Background: Older adults with hypovitaminosis D report more often subjective cognitive
complaints, especially with regards to memory. This raises prospects that vitamin D may improve
older adults' subjective experience of memory disorders.
Objective: To determine among older community-dwellers whether higher serum 25-
hydroxyvitamin D (25OHD) concentrations were associated with fewer memory complaints, while
considering different subtypes of memory complaints.
Method: One hundred eighty Caucasian community-dwellers with memory complaint and no dementia
(mean±standard deviation, 71.1±3.4years; 33.3%female) from the French ‘EVATEM study'
were included in this analysis. Subjective memory complaints regarding memory lapses, problems
learning new information, problems finding words, problems calculating and problems concentrating
were assessed using a standardized questionnaire. Participants were categorized according to
the highest tertile of serum 25OHD (i.e., ≥68nmol/L). Age, gender, body mass index, morbidities
burden, use of vitamin D supplements, cognitive performance, mood, serum concentrations of calcium,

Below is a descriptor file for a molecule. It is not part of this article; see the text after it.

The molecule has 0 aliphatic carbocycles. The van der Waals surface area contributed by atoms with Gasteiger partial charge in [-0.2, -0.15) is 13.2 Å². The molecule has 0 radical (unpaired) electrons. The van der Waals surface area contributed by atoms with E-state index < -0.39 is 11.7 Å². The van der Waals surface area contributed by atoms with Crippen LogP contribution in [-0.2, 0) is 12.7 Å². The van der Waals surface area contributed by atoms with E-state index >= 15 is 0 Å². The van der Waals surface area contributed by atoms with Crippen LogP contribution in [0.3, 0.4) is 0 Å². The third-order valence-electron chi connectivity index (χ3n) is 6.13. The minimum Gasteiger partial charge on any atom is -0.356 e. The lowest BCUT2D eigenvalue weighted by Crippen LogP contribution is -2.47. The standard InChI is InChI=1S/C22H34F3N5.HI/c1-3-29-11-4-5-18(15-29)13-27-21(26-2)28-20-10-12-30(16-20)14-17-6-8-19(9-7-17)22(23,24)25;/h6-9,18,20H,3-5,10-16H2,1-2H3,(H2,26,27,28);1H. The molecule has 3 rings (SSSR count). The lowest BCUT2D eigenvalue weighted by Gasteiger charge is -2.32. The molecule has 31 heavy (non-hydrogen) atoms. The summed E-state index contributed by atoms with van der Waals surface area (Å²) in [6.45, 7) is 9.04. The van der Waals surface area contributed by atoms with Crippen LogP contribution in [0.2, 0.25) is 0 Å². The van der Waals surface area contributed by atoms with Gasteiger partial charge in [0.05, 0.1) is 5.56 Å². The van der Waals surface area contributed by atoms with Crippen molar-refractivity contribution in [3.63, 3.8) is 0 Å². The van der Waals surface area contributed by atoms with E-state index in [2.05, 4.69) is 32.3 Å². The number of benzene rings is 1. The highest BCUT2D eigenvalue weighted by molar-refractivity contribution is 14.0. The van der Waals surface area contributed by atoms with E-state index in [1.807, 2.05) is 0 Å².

parathyroid hormone and vitamin B12, creatinine clearance, and season of evaluation were
used as potential confounders.
Results: Compared to participants with 25OHD<68nmol/L (n=121), those with 25OHD≥68nmol/L
had less often problems learning new information (P=0.027). There were no between-group differences
for the other memory complaints. The highest 25OHD tertile was cross-sectionally associated
with fewer problems learning new information (odds ratio (OR)=0.48, P=0.029), even after adjustment
for potential confounders (OR=0.32, P=0.039).
Conclusion: Higher vitamin D status was associated with reduced problems memorizing new information
in older community-dwellers. This novel finding provides a scientific base for vitamin D
replacement trials attempting to improve older patients' subjective experience of cognitive decline.